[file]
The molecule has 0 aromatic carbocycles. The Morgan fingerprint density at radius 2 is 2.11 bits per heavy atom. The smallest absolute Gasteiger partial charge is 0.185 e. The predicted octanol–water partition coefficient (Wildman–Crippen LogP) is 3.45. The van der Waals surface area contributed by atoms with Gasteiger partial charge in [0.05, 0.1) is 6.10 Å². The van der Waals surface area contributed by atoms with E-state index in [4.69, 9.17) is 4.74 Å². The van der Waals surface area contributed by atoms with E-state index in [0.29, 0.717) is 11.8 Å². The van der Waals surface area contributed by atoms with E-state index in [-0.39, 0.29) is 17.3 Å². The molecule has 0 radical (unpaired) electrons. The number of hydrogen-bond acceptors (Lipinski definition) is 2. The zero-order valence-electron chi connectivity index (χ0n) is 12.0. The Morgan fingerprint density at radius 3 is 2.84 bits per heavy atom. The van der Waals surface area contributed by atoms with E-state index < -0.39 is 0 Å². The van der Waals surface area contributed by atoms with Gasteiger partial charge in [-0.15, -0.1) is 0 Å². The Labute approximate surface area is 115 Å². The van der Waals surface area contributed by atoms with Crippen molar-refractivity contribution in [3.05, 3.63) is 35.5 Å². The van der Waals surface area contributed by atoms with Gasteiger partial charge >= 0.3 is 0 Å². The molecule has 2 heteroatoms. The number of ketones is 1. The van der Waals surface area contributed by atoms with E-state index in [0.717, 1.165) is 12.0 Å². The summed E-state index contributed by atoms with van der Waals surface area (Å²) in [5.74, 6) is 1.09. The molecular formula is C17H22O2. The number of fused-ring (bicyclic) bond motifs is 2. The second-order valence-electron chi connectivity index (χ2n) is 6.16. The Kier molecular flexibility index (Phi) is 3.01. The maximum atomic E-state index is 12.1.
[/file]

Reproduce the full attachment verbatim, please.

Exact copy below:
The molecule has 0 aromatic carbocycles. The Morgan fingerprint density at radius 2 is 2.11 bits per heavy atom. The smallest absolute Gasteiger partial charge is 0.185 e. The predicted octanol–water partition coefficient (Wildman–Crippen LogP) is 3.45. The van der Waals surface area contributed by atoms with Gasteiger partial charge in [0.05, 0.1) is 6.10 Å². The van der Waals surface area contributed by atoms with E-state index in [4.69, 9.17) is 4.74 Å². The van der Waals surface area contributed by atoms with E-state index in [0.29, 0.717) is 11.8 Å². The van der Waals surface area contributed by atoms with E-state index in [-0.39, 0.29) is 17.3 Å². The molecule has 0 radical (unpaired) electrons. The number of hydrogen-bond acceptors (Lipinski definition) is 2. The zero-order valence-electron chi connectivity index (χ0n) is 12.0. The Morgan fingerprint density at radius 3 is 2.84 bits per heavy atom. The van der Waals surface area contributed by atoms with E-state index < -0.39 is 0 Å². The van der Waals surface area contributed by atoms with Gasteiger partial charge in [-0.15, -0.1) is 0 Å². The Labute approximate surface area is 115 Å². The van der Waals surface area contributed by atoms with Crippen molar-refractivity contribution in [3.05, 3.63) is 35.5 Å². The van der Waals surface area contributed by atoms with Gasteiger partial charge >= 0.3 is 0 Å². The molecule has 2 heteroatoms. The number of ketones is 1. The van der Waals surface area contributed by atoms with E-state index in [0.717, 1.165) is 12.0 Å². The summed E-state index contributed by atoms with van der Waals surface area (Å²) in [5.74, 6) is 1.09. The molecular formula is C17H22O2. The number of fused-ring (bicyclic) bond motifs is 2. The second-order valence-electron chi connectivity index (χ2n) is 6.16. The Kier molecular flexibility index (Phi) is 3.01. The maximum atomic E-state index is 12.1.